5 of 6 people found the following review helpful
A real treat!,
This review is from: Verdi: Un Giorno Di Regno (Pizzi 2010) (Loconsolo/ Porta/ Antonacci/ Orchestra e Coro del Teatro Regio di Parma/ Donato Renzetti/ Luigi Pizzi) (C Major: 720208) [DVD] [NTSC]  (DVD)
I have to admit that the cover photo of a woman in a state of hot pink undress nearly put me off buying this DVD. I took one glance and dismissed it as more Eurotrash. However, I was sufficiently curious to check every now and then to see when a review had been posted. I was pleased to read a revoew that described the production as "refreshingly traditional." I agree with that as with all other points of the earlier review. It is such a treat to see an opera staged in a manner that composer and librettist would recognize as, and admit to being, their own creation, and not the production of some pompous idiot who shows contempt for composer, librettist and audience alike. In this case, the production does exactly what it should do: it tells a story, and in a way that's interesting, engaging, and (dare I say it) charming.
The cast are uniformly excellent. The only name I recognized was that of Anna Caterina Antonacci whom I associate with serious roles. (I've seen her on stage as Adalgisa, Rossini's Ermione and Cherubini's Medea.) She shows herself to be equally adept at comedy as tragedy. The hot pink underwear on the cover is wrapped around her form. My admiration of this fine singing actress increases every time I see her, whether in the theatre or on DVD. She colors her voice to meet the dramatic situation and her technique is flawless.
The other singers, though not so well known, all offer enjoyable performances. The young lovers (Ivan Magri and Alessandra Marianelli) act engagingly and sing prettily. Andrea Porta and Paolo Bordogna are a lot of fun in the two more purely buffo parts of the Baron of Kelbar and Signor la Rocca. Best of all, though, is Guido Loconsolo as Belfiore disguised as King Stanislaus. His voice is full and rich. His characterization shows an appreciation of the predicament in which the king-for-a-day finds himself.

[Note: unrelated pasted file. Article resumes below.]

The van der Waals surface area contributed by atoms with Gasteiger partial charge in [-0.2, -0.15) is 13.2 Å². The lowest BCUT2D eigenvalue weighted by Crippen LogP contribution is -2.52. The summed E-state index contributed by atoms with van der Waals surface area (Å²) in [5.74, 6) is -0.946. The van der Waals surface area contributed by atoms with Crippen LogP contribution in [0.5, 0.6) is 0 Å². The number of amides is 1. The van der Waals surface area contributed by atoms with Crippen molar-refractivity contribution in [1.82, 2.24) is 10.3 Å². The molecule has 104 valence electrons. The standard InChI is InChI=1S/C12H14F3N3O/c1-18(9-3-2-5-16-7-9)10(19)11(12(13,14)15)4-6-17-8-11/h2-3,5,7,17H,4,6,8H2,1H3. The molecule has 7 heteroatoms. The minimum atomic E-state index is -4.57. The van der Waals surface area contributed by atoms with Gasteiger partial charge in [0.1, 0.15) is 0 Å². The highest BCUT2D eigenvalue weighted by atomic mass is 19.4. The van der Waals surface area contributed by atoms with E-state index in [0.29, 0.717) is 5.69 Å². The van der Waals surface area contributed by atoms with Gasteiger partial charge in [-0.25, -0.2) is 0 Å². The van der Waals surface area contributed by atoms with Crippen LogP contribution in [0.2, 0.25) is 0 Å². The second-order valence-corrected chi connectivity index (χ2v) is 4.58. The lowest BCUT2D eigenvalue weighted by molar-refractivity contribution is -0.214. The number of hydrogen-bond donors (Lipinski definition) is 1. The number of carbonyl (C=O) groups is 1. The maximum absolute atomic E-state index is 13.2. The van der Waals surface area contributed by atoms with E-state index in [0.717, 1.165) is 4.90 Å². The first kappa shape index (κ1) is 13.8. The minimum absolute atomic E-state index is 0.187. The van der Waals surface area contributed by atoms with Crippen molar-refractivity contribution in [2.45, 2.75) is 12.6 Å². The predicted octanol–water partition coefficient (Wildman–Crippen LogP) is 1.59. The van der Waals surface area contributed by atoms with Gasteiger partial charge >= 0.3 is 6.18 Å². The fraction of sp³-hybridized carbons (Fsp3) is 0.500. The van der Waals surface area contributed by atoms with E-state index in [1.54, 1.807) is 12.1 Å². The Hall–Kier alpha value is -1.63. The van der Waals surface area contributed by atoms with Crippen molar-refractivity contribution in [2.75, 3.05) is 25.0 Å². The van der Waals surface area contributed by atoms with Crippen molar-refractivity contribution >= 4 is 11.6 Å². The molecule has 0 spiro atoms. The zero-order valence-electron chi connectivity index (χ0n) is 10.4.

The picture is crisp and the recorded sound splendid. In every way, this one's a winner. It bodes well for the other, and forthcoming, releases in this series. I shall sample further of those that don't feature Dimitra Theodossiu. I think she should be behind bars for what she did to poor Lucrezia Borgia, but that's another review I wrote a couple of years back.
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Showing 1-4 of 4 posts in this discussion
Initial post: 16 Nov 2012 10:57:19 GMT
dieter s. says:
I had the same reservation about purchasing this DVD, as the cover photo suggested another Eurotrash production. Unfortunately, even Italian opera houses are now turning out this garbage. Thanks for putting me right with your review which made me order the DVD.
In reply to an earlier post on 15 Jan 2013 17:56:42 GMT
Last edited by the author on 15 Jan 2013 17:58:56 GMT
Eurotrash? Well, that is sheer prejudice, buddies. I am personally fed up with Ameritrash, productions without imagination or innovation that may have been equally done fifty years ago, pure rutine and flatness, so conservative that one blushes and checks the date just to make sure it comes from the XXI century. Not to mention the singers with lots of publicity around and millionare contracts but not so good when it comes to really, truly singing and act. Keep your Ameritrash, we are very happy with the nerve, imagination, freshness of European opera productions and singers that bring new life to the best opera houses in the world.
Posted on 9 Nov 2014 18:24:56 GMT
Giles Penfold says:
Yes, Antonacci is wonderful. I recommend the dvd of 'Maria Stuarda', in which she plays Elizabeth. (Devia is also great in the eponymous role.)
In reply to an earlier post on 9 Nov 2014 18:33:26 GMT
Giles Penfold says:
To be fair, 'Eurotrash' as a term is used not for innovation, experiment or daring per se, but for ludicrous productions which violate and often in a profound sense 'contradict' the opera itself. Examples of unconventional stagings which are not Eurotrash: the Met Sonambula (set in a rehearsal room) and the Spanish Barber of Seville (clowns' uniforms) with Juan Diego Florez. Examples of Eurotrash: mostly Wagner operas. In a recent Parsifal I saw, Kundry unveils the grail at the end instead of dropping dead; also ring cycles set in disused swimming pools. The recent Valencia Ring (qv) is the ultimate Eurotrash as it dares to patronise Wagner by 'bringing it up to date' using high technology.
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